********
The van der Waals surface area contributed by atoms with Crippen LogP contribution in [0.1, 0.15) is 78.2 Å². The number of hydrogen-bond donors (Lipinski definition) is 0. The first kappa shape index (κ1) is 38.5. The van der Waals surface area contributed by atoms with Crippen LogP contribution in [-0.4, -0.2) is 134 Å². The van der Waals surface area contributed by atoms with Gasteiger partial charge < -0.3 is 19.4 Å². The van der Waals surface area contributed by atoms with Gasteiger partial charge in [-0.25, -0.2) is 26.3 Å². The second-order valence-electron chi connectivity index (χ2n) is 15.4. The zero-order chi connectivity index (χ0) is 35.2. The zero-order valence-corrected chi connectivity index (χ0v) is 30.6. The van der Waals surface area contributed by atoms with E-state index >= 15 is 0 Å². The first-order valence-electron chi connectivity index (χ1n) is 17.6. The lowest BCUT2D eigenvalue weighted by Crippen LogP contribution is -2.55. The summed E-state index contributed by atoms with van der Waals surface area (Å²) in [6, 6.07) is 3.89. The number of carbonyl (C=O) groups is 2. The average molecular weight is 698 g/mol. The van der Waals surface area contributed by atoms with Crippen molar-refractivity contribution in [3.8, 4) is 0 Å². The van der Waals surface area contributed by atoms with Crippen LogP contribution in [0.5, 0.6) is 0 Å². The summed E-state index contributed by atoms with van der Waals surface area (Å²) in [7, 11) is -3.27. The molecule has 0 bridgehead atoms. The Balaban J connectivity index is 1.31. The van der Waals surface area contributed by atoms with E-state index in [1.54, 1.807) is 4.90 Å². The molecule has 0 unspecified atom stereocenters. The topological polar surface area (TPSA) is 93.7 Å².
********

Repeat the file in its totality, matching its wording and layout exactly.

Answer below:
The van der Waals surface area contributed by atoms with Crippen LogP contribution in [0.1, 0.15) is 78.2 Å². The number of hydrogen-bond donors (Lipinski definition) is 0. The first kappa shape index (κ1) is 38.5. The van der Waals surface area contributed by atoms with Crippen LogP contribution in [-0.4, -0.2) is 134 Å². The van der Waals surface area contributed by atoms with Gasteiger partial charge < -0.3 is 19.4 Å². The van der Waals surface area contributed by atoms with Gasteiger partial charge in [-0.25, -0.2) is 26.3 Å². The second-order valence-electron chi connectivity index (χ2n) is 15.4. The zero-order chi connectivity index (χ0) is 35.2. The zero-order valence-corrected chi connectivity index (χ0v) is 30.6. The van der Waals surface area contributed by atoms with E-state index >= 15 is 0 Å². The first-order valence-electron chi connectivity index (χ1n) is 17.6. The lowest BCUT2D eigenvalue weighted by Crippen LogP contribution is -2.55. The summed E-state index contributed by atoms with van der Waals surface area (Å²) in [6, 6.07) is 3.89. The number of carbonyl (C=O) groups is 2. The average molecular weight is 698 g/mol. The van der Waals surface area contributed by atoms with Crippen molar-refractivity contribution in [3.8, 4) is 0 Å². The van der Waals surface area contributed by atoms with Crippen LogP contribution in [0.5, 0.6) is 0 Å². The summed E-state index contributed by atoms with van der Waals surface area (Å²) in [7, 11) is -3.27. The molecule has 0 bridgehead atoms. The Balaban J connectivity index is 1.31. The van der Waals surface area contributed by atoms with E-state index in [1.54, 1.807) is 4.90 Å². The molecule has 0 unspecified atom stereocenters. The topological polar surface area (TPSA) is 93.7 Å².